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Are you rewarding or bribing your dog?

Rewarding and bribing are two different approaches to influencing or guiding a dog's behaviour, and the distinction lies in the timing of the reinforcement and the intent behind it.



Rewarding:


  1. Timing: Rewards are given after the dog has performed the desired behaviour. It reinforces the behaviour and increases the likelihood of the dog repeating it in the future.

  2. Intent: The purpose of a reward is to positively reinforce good behaviour. It helps the dog associate the behaviour with a positive outcome, making it more likely to occur again.

Example: Giving your dog a treat immediately after they sit on command. The treat serves as a reward for sitting, reinforcing the behaviour.


Bribing:


  1. Timing: Bribes are offered before the dog performs the behaviour, essentially trying to lure or entice the dog into doing something.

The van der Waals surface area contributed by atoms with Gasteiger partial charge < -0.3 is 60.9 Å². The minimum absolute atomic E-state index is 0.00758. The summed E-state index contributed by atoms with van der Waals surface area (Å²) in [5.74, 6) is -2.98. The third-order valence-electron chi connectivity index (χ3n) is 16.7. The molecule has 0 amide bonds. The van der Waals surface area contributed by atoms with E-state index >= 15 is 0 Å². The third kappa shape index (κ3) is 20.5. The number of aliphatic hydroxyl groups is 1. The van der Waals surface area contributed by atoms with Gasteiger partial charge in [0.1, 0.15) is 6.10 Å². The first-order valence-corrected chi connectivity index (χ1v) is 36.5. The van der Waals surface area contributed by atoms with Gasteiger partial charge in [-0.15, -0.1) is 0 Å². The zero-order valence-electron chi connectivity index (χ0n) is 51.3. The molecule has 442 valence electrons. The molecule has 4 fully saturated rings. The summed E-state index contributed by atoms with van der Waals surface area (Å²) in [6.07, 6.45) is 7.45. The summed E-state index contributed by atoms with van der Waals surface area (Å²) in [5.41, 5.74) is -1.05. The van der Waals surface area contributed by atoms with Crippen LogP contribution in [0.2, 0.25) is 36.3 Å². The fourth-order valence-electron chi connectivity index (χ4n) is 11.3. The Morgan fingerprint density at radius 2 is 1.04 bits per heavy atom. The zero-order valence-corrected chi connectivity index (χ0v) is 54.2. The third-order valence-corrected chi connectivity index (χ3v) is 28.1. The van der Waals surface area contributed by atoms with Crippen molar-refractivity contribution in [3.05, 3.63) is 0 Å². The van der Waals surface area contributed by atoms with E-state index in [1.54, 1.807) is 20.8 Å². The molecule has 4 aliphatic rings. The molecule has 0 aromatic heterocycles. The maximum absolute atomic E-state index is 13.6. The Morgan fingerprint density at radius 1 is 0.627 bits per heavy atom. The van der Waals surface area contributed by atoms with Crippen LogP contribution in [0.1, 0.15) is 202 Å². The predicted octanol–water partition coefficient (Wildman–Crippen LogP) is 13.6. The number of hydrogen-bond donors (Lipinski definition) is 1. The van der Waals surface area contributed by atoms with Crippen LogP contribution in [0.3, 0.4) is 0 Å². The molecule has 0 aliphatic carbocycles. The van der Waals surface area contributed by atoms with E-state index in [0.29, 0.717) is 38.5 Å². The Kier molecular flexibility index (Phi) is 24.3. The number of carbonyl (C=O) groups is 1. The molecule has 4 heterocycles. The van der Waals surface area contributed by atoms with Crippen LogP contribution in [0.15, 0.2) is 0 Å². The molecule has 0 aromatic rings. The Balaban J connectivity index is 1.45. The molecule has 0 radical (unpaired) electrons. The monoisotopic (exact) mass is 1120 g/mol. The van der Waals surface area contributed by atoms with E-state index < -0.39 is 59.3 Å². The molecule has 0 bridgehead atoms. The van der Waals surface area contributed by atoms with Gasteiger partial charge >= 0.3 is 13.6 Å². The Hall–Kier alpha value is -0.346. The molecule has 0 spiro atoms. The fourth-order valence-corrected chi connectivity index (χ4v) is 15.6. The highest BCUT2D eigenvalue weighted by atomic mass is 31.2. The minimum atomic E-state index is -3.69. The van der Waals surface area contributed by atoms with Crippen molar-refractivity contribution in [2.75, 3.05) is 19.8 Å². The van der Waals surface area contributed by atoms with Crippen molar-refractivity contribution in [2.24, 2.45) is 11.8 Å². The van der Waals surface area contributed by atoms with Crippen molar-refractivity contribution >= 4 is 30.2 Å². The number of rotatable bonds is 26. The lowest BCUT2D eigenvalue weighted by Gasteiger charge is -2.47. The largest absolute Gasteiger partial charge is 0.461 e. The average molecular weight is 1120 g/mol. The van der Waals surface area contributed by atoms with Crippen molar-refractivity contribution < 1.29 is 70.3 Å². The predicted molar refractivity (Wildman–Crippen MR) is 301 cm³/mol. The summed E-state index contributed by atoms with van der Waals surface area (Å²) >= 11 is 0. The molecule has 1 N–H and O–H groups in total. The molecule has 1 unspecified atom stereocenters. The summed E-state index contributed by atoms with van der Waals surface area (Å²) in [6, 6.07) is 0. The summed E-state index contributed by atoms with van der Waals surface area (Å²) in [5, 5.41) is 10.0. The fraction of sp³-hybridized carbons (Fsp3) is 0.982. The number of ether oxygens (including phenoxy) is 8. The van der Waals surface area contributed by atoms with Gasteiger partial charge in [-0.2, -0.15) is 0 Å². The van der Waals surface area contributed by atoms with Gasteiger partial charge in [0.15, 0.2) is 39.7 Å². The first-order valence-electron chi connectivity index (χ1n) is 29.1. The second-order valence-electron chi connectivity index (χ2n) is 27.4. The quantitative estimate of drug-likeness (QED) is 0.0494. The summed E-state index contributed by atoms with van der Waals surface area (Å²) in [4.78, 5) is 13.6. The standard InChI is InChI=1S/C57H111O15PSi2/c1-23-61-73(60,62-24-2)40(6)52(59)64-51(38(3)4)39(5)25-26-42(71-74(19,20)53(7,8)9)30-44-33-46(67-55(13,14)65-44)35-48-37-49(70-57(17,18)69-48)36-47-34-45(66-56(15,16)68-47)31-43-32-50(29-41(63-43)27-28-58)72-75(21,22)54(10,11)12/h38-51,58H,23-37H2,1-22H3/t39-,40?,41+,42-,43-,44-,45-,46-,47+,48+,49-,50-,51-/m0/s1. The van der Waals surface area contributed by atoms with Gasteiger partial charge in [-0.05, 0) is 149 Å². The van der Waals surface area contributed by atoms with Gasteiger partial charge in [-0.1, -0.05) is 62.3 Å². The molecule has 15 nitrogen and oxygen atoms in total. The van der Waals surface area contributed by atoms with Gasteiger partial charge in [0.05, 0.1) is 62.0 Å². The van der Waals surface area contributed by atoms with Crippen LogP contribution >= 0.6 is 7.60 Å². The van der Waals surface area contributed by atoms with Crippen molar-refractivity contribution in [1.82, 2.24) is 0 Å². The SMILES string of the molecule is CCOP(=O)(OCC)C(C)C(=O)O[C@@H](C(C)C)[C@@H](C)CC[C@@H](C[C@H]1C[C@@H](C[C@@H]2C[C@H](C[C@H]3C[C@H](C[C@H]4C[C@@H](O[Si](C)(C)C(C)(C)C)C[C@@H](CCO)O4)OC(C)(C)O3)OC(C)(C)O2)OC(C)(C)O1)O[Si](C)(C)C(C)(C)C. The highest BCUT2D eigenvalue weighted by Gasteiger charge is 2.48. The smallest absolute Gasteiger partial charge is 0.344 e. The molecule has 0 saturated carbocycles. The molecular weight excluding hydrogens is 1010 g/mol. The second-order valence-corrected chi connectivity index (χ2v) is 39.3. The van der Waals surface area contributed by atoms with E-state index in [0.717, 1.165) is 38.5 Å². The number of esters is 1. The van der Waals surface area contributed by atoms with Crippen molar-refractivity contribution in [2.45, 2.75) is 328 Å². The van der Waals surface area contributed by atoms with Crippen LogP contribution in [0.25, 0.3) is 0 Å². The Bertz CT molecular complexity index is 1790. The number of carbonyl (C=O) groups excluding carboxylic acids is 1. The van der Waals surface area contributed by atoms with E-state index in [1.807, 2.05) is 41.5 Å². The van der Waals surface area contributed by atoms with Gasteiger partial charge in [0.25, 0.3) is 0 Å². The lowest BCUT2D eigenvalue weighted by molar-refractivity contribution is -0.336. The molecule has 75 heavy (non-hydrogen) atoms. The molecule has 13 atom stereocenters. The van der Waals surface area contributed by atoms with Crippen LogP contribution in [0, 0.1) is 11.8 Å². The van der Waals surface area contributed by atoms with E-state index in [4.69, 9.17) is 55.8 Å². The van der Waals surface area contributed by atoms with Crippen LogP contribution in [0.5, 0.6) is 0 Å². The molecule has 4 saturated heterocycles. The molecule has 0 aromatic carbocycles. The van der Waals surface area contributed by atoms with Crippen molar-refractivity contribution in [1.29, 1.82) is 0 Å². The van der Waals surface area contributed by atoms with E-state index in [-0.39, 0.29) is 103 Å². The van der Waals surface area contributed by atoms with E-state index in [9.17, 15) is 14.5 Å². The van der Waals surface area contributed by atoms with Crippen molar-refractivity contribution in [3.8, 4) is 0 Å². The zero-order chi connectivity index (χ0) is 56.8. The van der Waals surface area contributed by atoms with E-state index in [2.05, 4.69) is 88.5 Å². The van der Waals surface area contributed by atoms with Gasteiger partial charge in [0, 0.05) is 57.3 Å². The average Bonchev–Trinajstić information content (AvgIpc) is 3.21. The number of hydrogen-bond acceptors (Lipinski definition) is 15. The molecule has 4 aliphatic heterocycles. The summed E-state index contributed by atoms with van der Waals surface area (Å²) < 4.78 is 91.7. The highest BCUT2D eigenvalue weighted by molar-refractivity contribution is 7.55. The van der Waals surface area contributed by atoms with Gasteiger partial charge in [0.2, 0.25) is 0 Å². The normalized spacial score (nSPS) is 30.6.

2. Intent: The intent of a bribe is to get the dog to perform a desired behaviour by offering a reward upfront. However, if the dog doesn't comply, the reward may still be given, essentially turning it into a bribe.

Example: Holding a treat in front of your dog's nose to try to get them to sit. If the dog sits, you give the treat; if not, you might still give the treat to encourage compliance.




Key Differences:


  • In rewarding, the dog performs the behaviour first and is then rewarded, reinforcing the behaviour.

  • In bribing, the reward is offered before the behaviour, attempting to motivate the dog to perform the action.

Considerations:


  • Bribing can sometimes lead to the dog expecting a reward every time, even if they don't perform the behaviour.

  • Consistent rewarding for desired behaviours helps establish positive habits in the long run.

It's generally more effective and recommended to focus on rewarding desired behaviours after they occur rather than relying on bribes. This approach helps build a stronger association between the behaviour and the positive outcome, leading to better long-term results in training and behaviour modification.

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